Jessica Desvarieux, TRNN Producer: Welcome to The Real News Network. I'm Jessica Desvarieux in Baltimore.
September 23 marks four months since President Obama recommitted to closing Gitmo.
Now joining us to give us an update on what the president has done since then is Michael Ratner. He is the president emeritus of the Center for Constitutional Rights in New York and a regular contributor to The Real News.
Thanks for being with us, Michael.
Michael Ratner, President Emeritus, Center for Constitutional Rights: Good to be with you, Jessica, and good to be with Real News.
Desvarieux: So, Michael, what has the president actually done since he made his promise about four months ago to close Gitmo?
Ratner: You know how they used to say Nero fiddled while Rome burned? Well, Obama has been fiddling while Guantanamo remains open. A hundred and sixty-four people remain there. They're indefinitely detained. They've been there for 12 years, most of them. In fact, the Center for Constitutional Rights, where I work, was the earliest organization that started litigating those cases. We filed the cases in February 2002. Some of those people remain in Guantanamo.
I'm talking about it. As you pointed out, it's the four-month anniversary of the speech he gave saying he would close Guantanamo. He only gave that speech after the hunger strike started some two months before, and he was fearful, I think, that people were going to start to die on the hunger strike and fearful that there was an opposition growing in the United States and around the world to Guantanamo, and he tried to calm it down. So he gave this speech four months ago--again, was forced because of the hunger strike.
But once again, it's typical Obama. He calmed the waters with a speech in which he made a lot of promises, as he has done before with Guantanamo. Look it, he promised he was going to close Guantanamo before he was elected five years ago. Within a few days of taking office he signed an executive order saying he would close it. It still remains open. He, unfortunately, keeps giving speeches but doesn't actually do anything.
So let's look at the two things that he promised in that speech. The first is that he would reappoint or appoint someone in the administration to the Department of Defense to help close Guantanamo and get it closed. You have to remember, in the second term he got rid of the people who were going to close Guantanamo. Only after the hunger strike did he make a promise that he would appoint a Defense Department person to close it. He has failed to do that, not done it. Inexcusable. There's someone at State Department but no one at the Department of Defense. He can't even get that off the ground.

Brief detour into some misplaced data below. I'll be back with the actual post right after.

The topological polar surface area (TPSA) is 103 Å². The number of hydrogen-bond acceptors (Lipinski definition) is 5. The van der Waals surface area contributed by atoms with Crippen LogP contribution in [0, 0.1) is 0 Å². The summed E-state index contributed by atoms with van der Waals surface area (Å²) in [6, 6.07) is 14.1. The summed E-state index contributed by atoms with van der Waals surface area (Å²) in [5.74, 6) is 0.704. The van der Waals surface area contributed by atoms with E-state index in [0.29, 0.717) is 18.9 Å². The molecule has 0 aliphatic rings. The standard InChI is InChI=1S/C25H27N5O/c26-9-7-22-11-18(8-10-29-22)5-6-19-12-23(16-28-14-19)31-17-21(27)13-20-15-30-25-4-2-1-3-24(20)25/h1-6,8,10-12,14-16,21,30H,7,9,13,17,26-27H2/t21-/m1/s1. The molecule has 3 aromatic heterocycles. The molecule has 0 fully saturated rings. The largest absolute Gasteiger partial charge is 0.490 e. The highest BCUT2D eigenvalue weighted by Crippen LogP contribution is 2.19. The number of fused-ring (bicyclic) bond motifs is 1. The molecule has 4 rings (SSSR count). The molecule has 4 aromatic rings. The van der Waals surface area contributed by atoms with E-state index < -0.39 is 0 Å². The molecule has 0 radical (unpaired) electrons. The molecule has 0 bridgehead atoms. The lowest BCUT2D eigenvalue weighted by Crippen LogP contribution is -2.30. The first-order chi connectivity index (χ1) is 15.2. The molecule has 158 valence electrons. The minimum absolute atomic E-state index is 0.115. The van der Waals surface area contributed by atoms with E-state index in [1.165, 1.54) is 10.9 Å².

The second thing he promised--the second thing he promised was that he would start to transfer people to the countries they were from or other countries where they could be safely held. And let's look at that. There are some 86 people who the United States government itself has said are cleared for release. That means they're not guilty of anything. Never been tried. But even my own government, our own government says they've been cleared. They can go back to countries.
Now, it's true that Congress has put restrictions on those transfers. The president has to go through certain hoops, does these certifications. But in fact he can transfer 86 people that have been cleared for release tomorrow. He can do it. He can certify it, give Congress the 30-day notice, and then get them transferred.
What has he done in four months? He's transferred two people in four months to Algeria. There were 88 that could be transferred who had been cleared. Now there's 86. So that's promise number two. Promise number two he has not fulfilled at all. So it's another case in which Obama has made promises, but it's what I call pious insincerity.
Nothing has happened, really, to close Guantanamo. And I fear without action by all of us who are watching this newscast and otherwise that Guantanamo will continue.
Let's go back through the numbers. A hundred and sixty-six remain there. Eighty-six have been cleared for release. The remainder, the ones that aren't cleared, should be processed and either cleared and transferred, or they should actually be tried. But, of course, there's a trial going on that's been going on for a number of years already. That doesn't seem to be happening.
Our position at the Center for Constitutional Rights is you either transfer those people immediately or you try them immediately and try them in federal courts where they can get, arguably, a fairer trial than they can ever get at Guantanamo.
What I want to recommend to all the viewers is, obviously, go to the Center for Constitutional Rights website, sign the petitions, get active, go to another website called Witness Against Torture. Witness Against Torture recommends three actions. People are fasting in solidarity with the Guantanamo hunger strike, which is still going on. People are still being force-fed at Guantanamo. People around the country are starting to fast in solidarity. Write to one of the prisoners at Guantanamo. They can help you do that. And make some phone calls to the president, the Congress, and others. But let's get this thing closed.
You know, I always think--and I'll end it on this note--if Pinochet were running an offshore prison indefinitely detaining political prisoners, we would be outraged. The world would be outraged. The United States, which claimed once to stand for human rights, is running an offshore inhuman prison camp. Let's see ourselves get outraged. Let's get that camp closed once and for all.
Desvarieux: We'll certainly be keeping track of this story until the camp is closed.
Michael, thank you so much for your analysis.
Ratner: Thank you for having me.
Desvarieux: And thank you for joining us on The Real News Network.